Cassini's cameras were retargetted to capture the tiny Keeler gap moon S/2005 S1, visible at center and first discovered by Cassini a few months ago. Waves raised in the gap edges by the Keeler moonlet's gravity are clearly visible here. Scientists can use the height of the waves to determine the little moon's mass.
The Keeler moon is 7 kilometers (4.3 miles) across and orbits within its 42-kilometer (26-mile) wide gap. The much larger Encke gap (325 kilometers, 200 miles wide) is seen here at upper right, minus its embedded moonlet, Pan. Pan (28 kilometers, 17 miles across) was discovered in Voyager images.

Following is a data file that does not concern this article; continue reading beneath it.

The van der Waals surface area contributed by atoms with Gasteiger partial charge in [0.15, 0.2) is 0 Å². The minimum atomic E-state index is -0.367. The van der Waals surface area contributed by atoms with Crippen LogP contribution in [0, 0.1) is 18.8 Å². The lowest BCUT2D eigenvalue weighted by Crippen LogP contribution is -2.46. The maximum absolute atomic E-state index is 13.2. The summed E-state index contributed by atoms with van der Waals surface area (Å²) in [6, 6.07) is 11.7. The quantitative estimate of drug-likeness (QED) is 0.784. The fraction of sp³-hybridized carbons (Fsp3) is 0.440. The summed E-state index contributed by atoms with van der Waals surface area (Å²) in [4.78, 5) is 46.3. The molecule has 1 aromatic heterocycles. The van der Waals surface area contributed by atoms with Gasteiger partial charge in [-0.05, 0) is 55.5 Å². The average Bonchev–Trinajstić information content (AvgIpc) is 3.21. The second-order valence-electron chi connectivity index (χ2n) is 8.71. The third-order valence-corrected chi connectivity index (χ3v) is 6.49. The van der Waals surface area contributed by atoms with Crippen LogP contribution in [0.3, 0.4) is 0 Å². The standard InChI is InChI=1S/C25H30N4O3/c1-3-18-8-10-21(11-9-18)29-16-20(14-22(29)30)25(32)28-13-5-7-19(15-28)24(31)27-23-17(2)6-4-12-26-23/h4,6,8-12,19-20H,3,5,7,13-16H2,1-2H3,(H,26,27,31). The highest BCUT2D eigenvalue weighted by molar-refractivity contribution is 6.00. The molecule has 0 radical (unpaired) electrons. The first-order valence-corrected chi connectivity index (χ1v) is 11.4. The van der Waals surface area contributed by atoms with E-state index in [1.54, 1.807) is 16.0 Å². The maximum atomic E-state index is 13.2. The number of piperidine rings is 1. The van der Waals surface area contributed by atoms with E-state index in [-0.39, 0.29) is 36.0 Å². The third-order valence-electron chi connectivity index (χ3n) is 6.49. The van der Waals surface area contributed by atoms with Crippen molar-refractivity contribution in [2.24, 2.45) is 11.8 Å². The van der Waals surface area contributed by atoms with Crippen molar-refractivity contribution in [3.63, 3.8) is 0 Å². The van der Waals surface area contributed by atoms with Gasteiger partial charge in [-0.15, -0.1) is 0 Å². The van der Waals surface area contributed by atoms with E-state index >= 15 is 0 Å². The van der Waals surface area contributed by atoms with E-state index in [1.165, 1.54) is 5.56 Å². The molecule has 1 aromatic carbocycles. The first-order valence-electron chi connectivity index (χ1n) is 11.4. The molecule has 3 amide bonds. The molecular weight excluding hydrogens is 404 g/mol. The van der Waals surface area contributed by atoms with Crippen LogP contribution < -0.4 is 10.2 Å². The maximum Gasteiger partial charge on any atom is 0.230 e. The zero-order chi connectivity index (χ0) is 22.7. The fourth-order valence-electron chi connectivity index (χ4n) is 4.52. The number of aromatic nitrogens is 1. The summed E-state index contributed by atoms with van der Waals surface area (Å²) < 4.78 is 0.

The image was taken in visible light with the narrow angle camera on August 1, 2005, from a distance of approximately 853,000 kilometers (530,000 miles) from Saturn. The image scale is 5 kilometers (3 miles) per pixel. The image has been contrast-enhanced and magnified by a factor of three to aid visibility.
The Cassini-Huygens mission is a cooperative project of NASA, the European Space Agency and the Italian Space Agency. The Jet Propulsion Laboratory, a division of the California Institute of Technology in Pasadena, manages the Cassini-Huygens mission for NASA's Science Mission Directorate, Washington, D.C. The imaging team consists of scientists from the US, England, France, and Germany. The imaging operations center and team lead (Dr. C. Porco) are based at the Space Science Institute in Boulder, Colo.